‘I believe in … the resurrection of the body’
Timothy Cross continues looking at the Apostles’ Creed
The last two lines of the Creed are concerned with the Christian’s future hope. ‘Hope’, in the Bible, refers to something certain and sure – a confident expectation based on the unbreakable promises of God.
Christians have true hope, because God will surely fulfil his everlasting covenant of grace. His Word assures us that every believer in Jesus will one day inhabit a redeemed body and live in a redeemed universe, for ever.
In Acts 4:2, we read that the Sadducees were annoyed with the apostles for ‘proclaiming in Jesus the resurrection of the dead’. Full-orbed Christian hope is not so much salvation of the soul living in an ethereal heaven, as the resurrection of the body living in a renewed earth.
If we belong to Jesus now, we are for the time being saved spiritually, but not physically. Our bodies are still subject to various ills – sickness, frailty, short sight, arthritis, etc. But when the Lord Jesus comes again, he will raise his people up to immortality, and bestow on them resurrection bodies free from all that hinders and handicaps us in this present world. The promise of Jesus to his own is ‘I will raise him up at the last day’ (John 6:44).
If you belong to Jesus now, you have already experienced a spiritual resurrection: ‘You he made alive, when you were dead through the trespasses and sins in which you once walked’ (Ephesians 2:1ff). But when he comes again, we are promised a physical transformation just as miraculous.
‘We await a Saviour, the Lord Jesus Christ, who will change our lowly body to be like his glorious body, by the power which enables him even to subject all things to himself’ (Philippians 3:20-21). The glorification of our redeemed bodies we still await.
Scripture teaches that the Christian’s resurrection body will be free from all weakness, deterioration and death. It will be, paradoxically, both continuous and discontinuous with the present body. We will be ‘us’; yet a different ‘us’.
In his famous chapter on the resurrection, 1 Corinthians 15, Paul explains this using the analogy of a seed and its flower. A seed is plain to look at, yet having been sown in the ground a glorious flower springs up from it. ‘So is it with the resurrection of the dead’, says Paul. ‘What is sown is perishable, what is raised is imperishable. It is sown in dishonour, it is raised in glory. It is sown in weakness, it is raised in power. It is sown a physical body, it is raised a spiritual body’ (1 Corinthians 15:42-44).
Perhaps the best way to understand this is to consider the resurrection body of Christ. He is the pattern for his people; our bodies will be ‘like his glorious body’. His was not merely a revived corpse, but a body raised to an altogether new plane of living.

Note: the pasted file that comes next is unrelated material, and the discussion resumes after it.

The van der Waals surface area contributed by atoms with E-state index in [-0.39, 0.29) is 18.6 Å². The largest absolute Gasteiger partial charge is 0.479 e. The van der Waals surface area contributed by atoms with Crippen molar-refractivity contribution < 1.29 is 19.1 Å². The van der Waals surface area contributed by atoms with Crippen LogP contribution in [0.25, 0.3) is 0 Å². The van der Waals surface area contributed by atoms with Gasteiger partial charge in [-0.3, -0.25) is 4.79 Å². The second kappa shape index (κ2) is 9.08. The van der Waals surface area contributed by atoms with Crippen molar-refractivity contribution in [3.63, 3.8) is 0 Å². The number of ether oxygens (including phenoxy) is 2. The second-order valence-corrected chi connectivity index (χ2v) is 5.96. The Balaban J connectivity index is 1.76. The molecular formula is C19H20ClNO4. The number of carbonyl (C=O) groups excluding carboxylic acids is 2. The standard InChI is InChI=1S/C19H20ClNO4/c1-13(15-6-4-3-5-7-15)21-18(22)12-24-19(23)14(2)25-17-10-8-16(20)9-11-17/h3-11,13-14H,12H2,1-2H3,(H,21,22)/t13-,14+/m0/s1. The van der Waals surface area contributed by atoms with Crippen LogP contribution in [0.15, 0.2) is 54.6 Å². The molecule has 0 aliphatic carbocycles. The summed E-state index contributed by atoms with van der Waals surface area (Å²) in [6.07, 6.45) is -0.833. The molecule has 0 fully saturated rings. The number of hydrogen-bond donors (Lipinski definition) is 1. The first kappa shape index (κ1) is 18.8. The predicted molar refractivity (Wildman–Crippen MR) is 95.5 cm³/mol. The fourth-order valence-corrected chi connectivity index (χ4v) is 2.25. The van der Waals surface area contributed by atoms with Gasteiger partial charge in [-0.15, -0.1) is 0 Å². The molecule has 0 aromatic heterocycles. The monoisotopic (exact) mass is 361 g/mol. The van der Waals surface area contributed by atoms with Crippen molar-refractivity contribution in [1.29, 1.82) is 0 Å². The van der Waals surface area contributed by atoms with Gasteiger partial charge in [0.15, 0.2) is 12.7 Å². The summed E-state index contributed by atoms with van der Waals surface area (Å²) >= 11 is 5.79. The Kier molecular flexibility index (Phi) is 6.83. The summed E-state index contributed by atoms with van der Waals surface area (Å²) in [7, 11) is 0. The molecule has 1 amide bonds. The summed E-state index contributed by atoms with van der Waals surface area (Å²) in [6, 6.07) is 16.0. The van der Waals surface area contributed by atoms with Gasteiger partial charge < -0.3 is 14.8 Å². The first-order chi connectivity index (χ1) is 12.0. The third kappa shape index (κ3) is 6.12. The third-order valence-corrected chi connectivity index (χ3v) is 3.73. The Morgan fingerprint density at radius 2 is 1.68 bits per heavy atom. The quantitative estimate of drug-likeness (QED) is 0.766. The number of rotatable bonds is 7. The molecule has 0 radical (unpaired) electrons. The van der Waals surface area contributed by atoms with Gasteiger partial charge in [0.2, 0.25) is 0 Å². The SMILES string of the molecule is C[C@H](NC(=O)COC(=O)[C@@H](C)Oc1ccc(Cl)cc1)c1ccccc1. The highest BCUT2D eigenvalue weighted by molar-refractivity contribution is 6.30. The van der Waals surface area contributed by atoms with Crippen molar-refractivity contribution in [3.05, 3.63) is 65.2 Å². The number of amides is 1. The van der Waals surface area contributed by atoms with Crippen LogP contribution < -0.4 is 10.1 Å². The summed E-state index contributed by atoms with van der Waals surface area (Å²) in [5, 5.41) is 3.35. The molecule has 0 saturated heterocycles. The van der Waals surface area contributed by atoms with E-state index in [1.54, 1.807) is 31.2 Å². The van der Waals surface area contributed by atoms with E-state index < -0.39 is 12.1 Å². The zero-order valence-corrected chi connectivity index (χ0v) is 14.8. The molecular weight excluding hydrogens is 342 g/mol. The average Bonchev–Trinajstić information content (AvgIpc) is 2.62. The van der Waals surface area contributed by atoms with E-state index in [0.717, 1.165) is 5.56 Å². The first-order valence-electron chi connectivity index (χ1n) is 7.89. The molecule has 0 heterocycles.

Yes, it was the same Jesus. He bore the marks of Calvary on his hands and side, and Mary Magdalene recognised his voice. Yet it was a different Jesus too. He was able to pass through his grave clothes and the great stone rolled against his tomb. He was able to pass through walls, and enter the locked room in which his frightened disciples were gathered. Yet he could be touched and he ate in their presence.
Here then is the ultimate Christian hope – the resurrection of the body. John Calvin explains it this way: ‘By means of the same power which he used to raise his Son from the dead, it will transpire that the Lord will call out of dust and corruption and into a new life, the flesh of those who will have been touched by death before the great judgement day.
‘Those found alive at that time will pass into a new life and this will happen through a sudden transformation rather than through the ordinary form of death. Our resurrection will be such that, raised from corruption into incorruptibility and from mortality into immortality, and being glorified in our body and soul, the Lord will receive us into eternal blessedness, removed from all possibility of change and corruption’.
Christians today live in the ‘in between’ times. We rejoice in our present salvation in Christ, but also long for the promised salvation to come, for our resurrection and Christ’s are inextricably bound. ‘Christ has been raised from the dead, the first fruits of those who have fallen asleep’ (1 Corinthians 15:20).
Our present joy in Christ then is tempered by longing for this fuller, future hope. ‘We ourselves, who have the first fruits of the Spirit, groan inwardly as we wait for the adoption of sons, the redemption of our bodies’ (Romans 8:23).
The author’s book I believe – The Apostles’ Creed simply explainedis published by Day One (ISBN 978-1846252013)